California Governor Gavin Newsom and the state's lawmakers have begun work on a pursuit of putting a financial value on the user data and personal information collected by various companies. With a legal battle underway over the California Consumer Privacy act, this new pursuit seems rather ambitious. Gov. Newsom has put together a team to create a payment system based on “data dividends” for businesses to pay the users before selling their personal data.
This concept of charging businesses for harvesting user data was widely discussed among Silicon Valley for years. It was seen as a way to tackle the rise of automation and the termination of many jobs because of it. As of now, there is a heavy ongoing debate about how the proposed “data dividend” system must work.
Senator Bob Hertzberg, who co-authored the California Consumer Privacy Act said the following about this new pursuit by Gov. Newsom:
“[A data dividend] is a hard problem to solve. I see it as a societal issue. We have the potential to monetize people's value and ask: How do we create assets the common good can enjoy that?”
As of now, Gov. Newsom had put together a team that will closely work with the national data scientists as well as the legislators for creating the so-called “data dividend.” Apart from this, other state lawmakers have also started their own discussions with several experts. Plans proposed by a governor need legislative approval. Proposing even one such plan will lead to the creation of a legislative committee which would further study the issue in depth.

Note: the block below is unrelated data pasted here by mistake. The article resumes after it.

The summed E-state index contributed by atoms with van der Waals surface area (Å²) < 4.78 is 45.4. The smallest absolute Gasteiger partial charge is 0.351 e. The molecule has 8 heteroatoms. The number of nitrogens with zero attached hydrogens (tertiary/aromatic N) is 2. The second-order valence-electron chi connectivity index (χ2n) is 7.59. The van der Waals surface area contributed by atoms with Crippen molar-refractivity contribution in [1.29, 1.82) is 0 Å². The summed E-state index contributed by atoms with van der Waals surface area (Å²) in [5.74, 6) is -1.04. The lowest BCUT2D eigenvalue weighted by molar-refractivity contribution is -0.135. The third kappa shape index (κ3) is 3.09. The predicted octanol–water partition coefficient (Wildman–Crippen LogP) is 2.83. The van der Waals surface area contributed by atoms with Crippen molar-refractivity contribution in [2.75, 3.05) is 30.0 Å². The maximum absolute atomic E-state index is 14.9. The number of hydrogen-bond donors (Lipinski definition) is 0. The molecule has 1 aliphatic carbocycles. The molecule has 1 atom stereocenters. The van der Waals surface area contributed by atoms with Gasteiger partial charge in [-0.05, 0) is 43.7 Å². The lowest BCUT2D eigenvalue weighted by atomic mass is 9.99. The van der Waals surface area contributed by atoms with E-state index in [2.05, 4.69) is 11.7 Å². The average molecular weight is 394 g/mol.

Social media platforms, insurance companies, e-commerce companies and several more harvest user data and make hefty profits by selling them or leverage them for targeted advertising. There isn't any law that requires these companies to state the kind of data being collected and what is precisely done with it.
Several scandals in the recent past such as the Cambridge Analytica event have by and by increased people's awareness towards data harvesting and collecting personal information for financial gains and more.
One of the biggest challenges faced by the government while creating the “data dividend” is to determine the worth of the data. Tech companies have sophisticated processes and experts who bifurcate users into several groups and define who's worth what. But the public officials have no such information. It will be interesting to see how this proposal turns out and what the future outcomes of the “data dividend” will be like.